Tip 1: Know Your Zone
You’ve probably seen cardio machines that display a chart of target heart rates broken down by age. The different heart rates are divided into “fat burning” and “cardio training” zones.That’s because there is an optimal zone where you’re pushing your body hard enough to burn a higher-than-normal ratio of fat.
Here is a reliable formula for finding your target heart rate. This example uses a 30 year old person with a resting heart rate of 60:
206.9 – (0.67 x 30[age]) = 186.8
186.8 – 60[resting heart rate] = 126.8
126.8 * 65% [minimum heart rate in zone] = 82
82 + 60[resting heart rate] = 142
126.8 * 85% [maximum heart rate in zone] = 108
108 + 60[resting heart rate] = 168
A 30 year old with a resting heart rate of 60 has a target heart rate of 142 to 168. As long as their heart rate falls within that range during exercise, they are burning maximum fat.
This method, known as the Karnoven Formula, takes into account your resting heart rate, making it an accurate measure of your fat burning zone.
Tip 2: Get Enough Exercise
How much cardio is enough? You might have seen conflicting reports about cardio exercise and how much of it you really need. That’s because people exercise for different reasons. Your general health will benefit from 15 minutes of movement most days of the week.
To burn fat, however, you’re going to need to push yourself harder than that. Fitness experts recommend 60 to 90 minutes of low-intensity cardio exercise 5 times a week. That might sound like a lot, but there’s a solid theory behind it.
When we exercise, our bodies burn two types of fuel: carbohydrates and fat. Carbohydrates are a good source of quick energy for short, intense workouts. They are also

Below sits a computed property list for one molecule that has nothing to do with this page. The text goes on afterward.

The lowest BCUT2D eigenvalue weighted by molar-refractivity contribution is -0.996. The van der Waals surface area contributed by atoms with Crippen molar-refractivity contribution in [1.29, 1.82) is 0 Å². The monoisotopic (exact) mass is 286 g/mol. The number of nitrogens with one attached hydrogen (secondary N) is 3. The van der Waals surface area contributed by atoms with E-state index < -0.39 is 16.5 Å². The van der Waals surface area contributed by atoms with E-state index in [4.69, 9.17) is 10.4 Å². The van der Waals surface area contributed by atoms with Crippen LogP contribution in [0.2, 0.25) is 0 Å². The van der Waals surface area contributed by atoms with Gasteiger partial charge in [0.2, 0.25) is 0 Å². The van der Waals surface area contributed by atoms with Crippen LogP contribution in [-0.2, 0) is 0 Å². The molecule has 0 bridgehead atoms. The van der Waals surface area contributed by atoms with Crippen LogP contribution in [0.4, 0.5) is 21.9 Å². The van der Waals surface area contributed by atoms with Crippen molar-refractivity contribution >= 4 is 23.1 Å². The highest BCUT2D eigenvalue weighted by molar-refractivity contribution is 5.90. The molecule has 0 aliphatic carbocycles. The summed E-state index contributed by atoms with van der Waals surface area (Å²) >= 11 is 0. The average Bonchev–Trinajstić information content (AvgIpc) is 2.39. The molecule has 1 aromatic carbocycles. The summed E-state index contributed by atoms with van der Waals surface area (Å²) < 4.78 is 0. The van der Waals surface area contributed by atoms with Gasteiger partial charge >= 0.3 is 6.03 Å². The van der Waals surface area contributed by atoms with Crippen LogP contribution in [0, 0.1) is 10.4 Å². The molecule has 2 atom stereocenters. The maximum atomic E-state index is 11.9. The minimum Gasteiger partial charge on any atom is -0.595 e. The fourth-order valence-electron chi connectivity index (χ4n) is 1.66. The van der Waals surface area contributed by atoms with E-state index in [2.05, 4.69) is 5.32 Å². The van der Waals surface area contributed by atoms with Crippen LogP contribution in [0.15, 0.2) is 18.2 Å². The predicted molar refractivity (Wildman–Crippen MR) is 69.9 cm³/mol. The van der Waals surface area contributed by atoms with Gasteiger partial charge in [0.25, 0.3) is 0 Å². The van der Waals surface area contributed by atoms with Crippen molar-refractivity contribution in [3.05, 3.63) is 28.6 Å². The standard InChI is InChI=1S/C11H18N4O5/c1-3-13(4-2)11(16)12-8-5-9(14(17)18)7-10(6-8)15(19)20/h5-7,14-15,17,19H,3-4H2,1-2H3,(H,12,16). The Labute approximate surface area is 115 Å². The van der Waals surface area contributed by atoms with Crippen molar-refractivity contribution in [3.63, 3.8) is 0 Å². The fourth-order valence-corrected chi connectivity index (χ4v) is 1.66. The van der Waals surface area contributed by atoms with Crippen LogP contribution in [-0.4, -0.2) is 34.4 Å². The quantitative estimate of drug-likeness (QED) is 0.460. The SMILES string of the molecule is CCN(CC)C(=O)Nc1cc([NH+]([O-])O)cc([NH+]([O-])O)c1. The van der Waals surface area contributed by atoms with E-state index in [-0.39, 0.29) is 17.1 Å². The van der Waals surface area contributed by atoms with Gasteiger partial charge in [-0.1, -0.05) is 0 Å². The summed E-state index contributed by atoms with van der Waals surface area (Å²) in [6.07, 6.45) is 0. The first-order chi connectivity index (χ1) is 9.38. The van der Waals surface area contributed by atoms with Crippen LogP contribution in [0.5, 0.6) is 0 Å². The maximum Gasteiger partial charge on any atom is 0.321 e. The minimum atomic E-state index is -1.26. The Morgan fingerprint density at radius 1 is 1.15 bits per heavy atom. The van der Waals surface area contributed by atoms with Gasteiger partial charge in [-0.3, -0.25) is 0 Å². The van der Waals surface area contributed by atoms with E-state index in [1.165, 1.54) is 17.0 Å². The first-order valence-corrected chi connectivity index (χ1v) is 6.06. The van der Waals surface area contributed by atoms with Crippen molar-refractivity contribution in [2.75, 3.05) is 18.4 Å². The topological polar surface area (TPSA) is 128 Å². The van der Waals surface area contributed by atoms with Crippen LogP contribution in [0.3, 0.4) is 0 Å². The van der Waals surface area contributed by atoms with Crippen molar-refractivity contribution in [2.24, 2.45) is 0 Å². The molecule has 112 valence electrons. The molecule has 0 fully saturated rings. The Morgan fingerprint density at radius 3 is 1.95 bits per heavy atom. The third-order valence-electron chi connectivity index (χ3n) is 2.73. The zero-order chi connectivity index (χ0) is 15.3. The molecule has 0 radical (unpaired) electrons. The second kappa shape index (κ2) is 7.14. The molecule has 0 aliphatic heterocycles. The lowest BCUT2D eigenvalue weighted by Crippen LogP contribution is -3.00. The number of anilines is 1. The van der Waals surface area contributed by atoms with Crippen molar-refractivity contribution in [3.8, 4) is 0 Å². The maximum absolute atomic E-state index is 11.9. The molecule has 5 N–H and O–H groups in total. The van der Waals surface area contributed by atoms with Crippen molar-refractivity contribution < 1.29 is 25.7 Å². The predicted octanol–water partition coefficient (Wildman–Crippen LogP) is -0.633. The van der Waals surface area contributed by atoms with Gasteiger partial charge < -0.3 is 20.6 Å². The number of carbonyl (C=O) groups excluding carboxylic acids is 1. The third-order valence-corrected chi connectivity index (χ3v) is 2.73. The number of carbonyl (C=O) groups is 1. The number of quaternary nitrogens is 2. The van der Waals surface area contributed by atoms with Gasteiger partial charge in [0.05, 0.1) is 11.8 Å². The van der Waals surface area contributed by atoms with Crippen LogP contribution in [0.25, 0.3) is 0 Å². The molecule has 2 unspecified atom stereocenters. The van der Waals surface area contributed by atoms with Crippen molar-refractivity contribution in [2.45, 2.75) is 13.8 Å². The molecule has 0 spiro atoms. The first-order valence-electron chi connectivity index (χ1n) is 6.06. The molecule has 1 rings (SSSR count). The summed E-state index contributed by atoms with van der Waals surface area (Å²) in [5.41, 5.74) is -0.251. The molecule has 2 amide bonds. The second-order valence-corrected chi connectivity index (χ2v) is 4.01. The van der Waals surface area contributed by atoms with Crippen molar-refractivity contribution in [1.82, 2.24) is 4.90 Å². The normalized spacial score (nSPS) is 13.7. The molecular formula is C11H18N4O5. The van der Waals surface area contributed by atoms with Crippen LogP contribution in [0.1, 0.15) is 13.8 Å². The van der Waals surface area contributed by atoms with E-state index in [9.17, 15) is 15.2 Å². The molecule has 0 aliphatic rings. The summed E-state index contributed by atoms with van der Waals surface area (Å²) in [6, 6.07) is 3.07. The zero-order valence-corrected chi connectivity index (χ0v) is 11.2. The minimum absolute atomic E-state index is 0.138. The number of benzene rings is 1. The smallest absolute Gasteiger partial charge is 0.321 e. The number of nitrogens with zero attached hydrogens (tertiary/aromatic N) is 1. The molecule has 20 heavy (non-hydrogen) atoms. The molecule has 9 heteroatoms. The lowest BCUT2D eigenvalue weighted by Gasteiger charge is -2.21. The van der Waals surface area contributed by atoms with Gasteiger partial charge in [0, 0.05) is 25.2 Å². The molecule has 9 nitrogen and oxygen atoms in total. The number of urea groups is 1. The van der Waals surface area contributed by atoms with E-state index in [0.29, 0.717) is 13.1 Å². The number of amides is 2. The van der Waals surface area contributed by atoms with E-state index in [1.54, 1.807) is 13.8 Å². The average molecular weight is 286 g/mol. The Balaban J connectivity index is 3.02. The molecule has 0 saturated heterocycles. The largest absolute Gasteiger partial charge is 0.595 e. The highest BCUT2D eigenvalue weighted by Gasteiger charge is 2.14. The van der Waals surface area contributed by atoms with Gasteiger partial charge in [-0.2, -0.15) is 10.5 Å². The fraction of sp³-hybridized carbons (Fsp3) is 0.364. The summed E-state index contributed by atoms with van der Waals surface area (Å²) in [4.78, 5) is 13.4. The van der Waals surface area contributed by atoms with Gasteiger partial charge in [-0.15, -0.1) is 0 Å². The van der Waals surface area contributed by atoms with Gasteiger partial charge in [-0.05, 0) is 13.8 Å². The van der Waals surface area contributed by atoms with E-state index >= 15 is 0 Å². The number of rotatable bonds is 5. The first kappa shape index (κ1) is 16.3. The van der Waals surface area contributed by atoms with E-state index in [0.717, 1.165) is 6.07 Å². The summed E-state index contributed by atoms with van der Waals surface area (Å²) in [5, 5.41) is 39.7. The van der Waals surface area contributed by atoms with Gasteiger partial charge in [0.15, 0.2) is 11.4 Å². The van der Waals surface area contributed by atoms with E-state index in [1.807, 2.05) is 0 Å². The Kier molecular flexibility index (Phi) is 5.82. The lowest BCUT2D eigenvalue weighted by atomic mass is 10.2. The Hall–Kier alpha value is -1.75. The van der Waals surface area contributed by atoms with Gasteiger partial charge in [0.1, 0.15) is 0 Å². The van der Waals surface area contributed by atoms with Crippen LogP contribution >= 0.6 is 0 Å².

the body’s fuel of choice, and they tend to get burned before the fat.
Longer cardio sessions allow your body to burn through the carbohydrates and tap into its fat reserves. This is why long-distance runners tend to have lower body fat percentages than other athletes.
Tip 3: Keep Your Body Guessing
Over time, our bodies grow accustomed to our exercise routines. That’s why, after a few weeks or months of hitting the treadmill at the same pace for the same length of time, you start to notice diminishing returns.
You can keep burning the fat by mixing up your cardio routine. Adjust the length, intensity, and style of workout to keep your body from becoming complacent. Never do the same routine more than twice before switching to the next one in your repertoire. It also
helps to vary your caloric intake every few days to keep your metabolism confused.
Tip 4: Add Muscle to Burn Fat
There are plenty of exercise routines, like power yoga and P90X, which combine fat-burning cardio with muscle-building strength training. These routines are excellent because they increase your supply of the one tissue that acts as a constant fat-burner: lean muscle mass.
Muscle burns more calories than fat, even at rest. Therefore, if you rev up your metabolism by adding muscle mass, you’ll be slimming down even when you’re not exercising. Add smart cardio routines to the mix, and you’ve got a recipe for success!
By Benjamin Teal